2009 Fall Convocation

Slide show photos by : 25247 OCdt Ken Eady:

CKWS video


Photo: By Brad Lowe

Commodore William Truelove, Commandant of the Royal Military College of Canada (RMCC) and in his capacity as Vice-Chancellor, conferred thirty graduate and undergraduate degrees during the Fall Convocation ceremony this past friday.

Honorary degrees were awarded to George Elliott Clark, Ph.D, LL.D, Litt.D, ONS, OC; and General (Ret’d) Rick Hillier, CMM, MSC, CD. Dr Clark delivered the honorary doctorate convocation address.


Photo by: Brad Lowe

George Elliott Clarke, Ph.D, LL.D, Litt.D, ONS, OC

During his convocation address, and in particular speaking to his fellow graduands, Dr. Clarke stated, ” How we have come, all of us, to be here today bears witness to familial, social and personal struggle and success” He continued, “I say we are tempted in civil society, in civilian life especially, to look at the successes of our civilization, and not notice, except on Remembrance Day or observances of distant and half-forgotten battles or battlefields, that previous generations have paid the ultimate price, or borne the ultimate sacrifice in surrendering their God-given breath to preserve our culture, our civilization, our multicultural, multiracial, and bilingual country against foreign threat or to help free peoples from the brutal burden of tyranny. I should say that although I am a civilian, and worst a poet, I cannot be ignorant of the role of the military in securing Canada and playing its part in projecting and protecting western values.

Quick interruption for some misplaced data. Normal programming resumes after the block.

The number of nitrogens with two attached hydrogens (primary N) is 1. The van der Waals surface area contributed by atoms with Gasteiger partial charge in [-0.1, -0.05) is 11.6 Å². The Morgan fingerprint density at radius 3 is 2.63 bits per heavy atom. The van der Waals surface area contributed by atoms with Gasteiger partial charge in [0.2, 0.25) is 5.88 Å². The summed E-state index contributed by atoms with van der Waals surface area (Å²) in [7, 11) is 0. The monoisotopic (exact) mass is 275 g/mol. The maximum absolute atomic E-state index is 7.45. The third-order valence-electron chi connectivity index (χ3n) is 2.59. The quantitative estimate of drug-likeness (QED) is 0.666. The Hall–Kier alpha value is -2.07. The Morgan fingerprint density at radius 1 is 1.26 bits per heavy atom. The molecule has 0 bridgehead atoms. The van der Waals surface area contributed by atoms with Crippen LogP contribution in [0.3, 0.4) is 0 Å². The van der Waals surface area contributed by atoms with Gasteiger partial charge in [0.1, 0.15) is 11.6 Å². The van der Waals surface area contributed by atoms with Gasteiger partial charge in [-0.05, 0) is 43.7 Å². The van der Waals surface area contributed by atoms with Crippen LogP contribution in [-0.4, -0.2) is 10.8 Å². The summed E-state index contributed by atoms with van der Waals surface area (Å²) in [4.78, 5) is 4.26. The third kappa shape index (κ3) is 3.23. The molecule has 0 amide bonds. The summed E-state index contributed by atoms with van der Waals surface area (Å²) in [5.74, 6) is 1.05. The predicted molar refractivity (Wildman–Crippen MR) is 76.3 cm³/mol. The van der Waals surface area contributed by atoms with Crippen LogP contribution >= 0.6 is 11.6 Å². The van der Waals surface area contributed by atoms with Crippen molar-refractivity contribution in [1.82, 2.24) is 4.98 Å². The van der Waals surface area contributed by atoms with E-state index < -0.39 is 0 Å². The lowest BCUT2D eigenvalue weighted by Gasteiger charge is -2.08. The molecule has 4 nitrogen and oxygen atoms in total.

Dr. Clarke’s writing philosophy is simple: “to tell the truth – in song”. For more than two decades Dr Clarke has done just that, as a poet, novelist, librettist, critic, scholar and professor. He is a master wordsmith who has been widely applauded for his lush, lyrical, and musical style of writing. His work courageously tells the unforgettable stories of African Canadians, especially his Africadian ancestors, and in doing so, both entices and forces readers to confront some unpleasant truths about race and justice in Canadian society. Dr. Clarke’s work has been critically acclaimed and celebrated both in Canada and abroad. His verse-novel Whylah Falls won the prestigious Archibald Lampman award for poetry and the Portia White Prize for Excellence in the Arts. In 2001, he was awarded the Governor General’s Award for Poetry in his Execution Poems. Earlier this year, a collection of his poetry entitled Blues and Bliss: The Poetry of George Elliot Clarke, won the Eric Hoffer award for Poetry. His other awards include a Rockefeller Bellagio Centre Fellowship in 1998 the Outstanding Writer in Film and Television award in 2000, the Martin Luther King Jr. Achievement Award in 2004, the Planet Africa Renaissance Award in 2005 and the Pierre Elliot Trudeau Fellowship Prize. In 2006 he was appointed to the Order of Nova Scotia while in 2008 he was made an Officer of the Order of Canada. Dr Clarke teaches at the English Department in the University of Toronto and was appointed as that institution’s first E.J. Pratt Professor. Professor George Elliot Clarke was conferred the degree Doctor of Laws, honoris causa.


Photo by: Brad Lowe

General (Ret’d) Rick Hillier, CMM, MSC, CD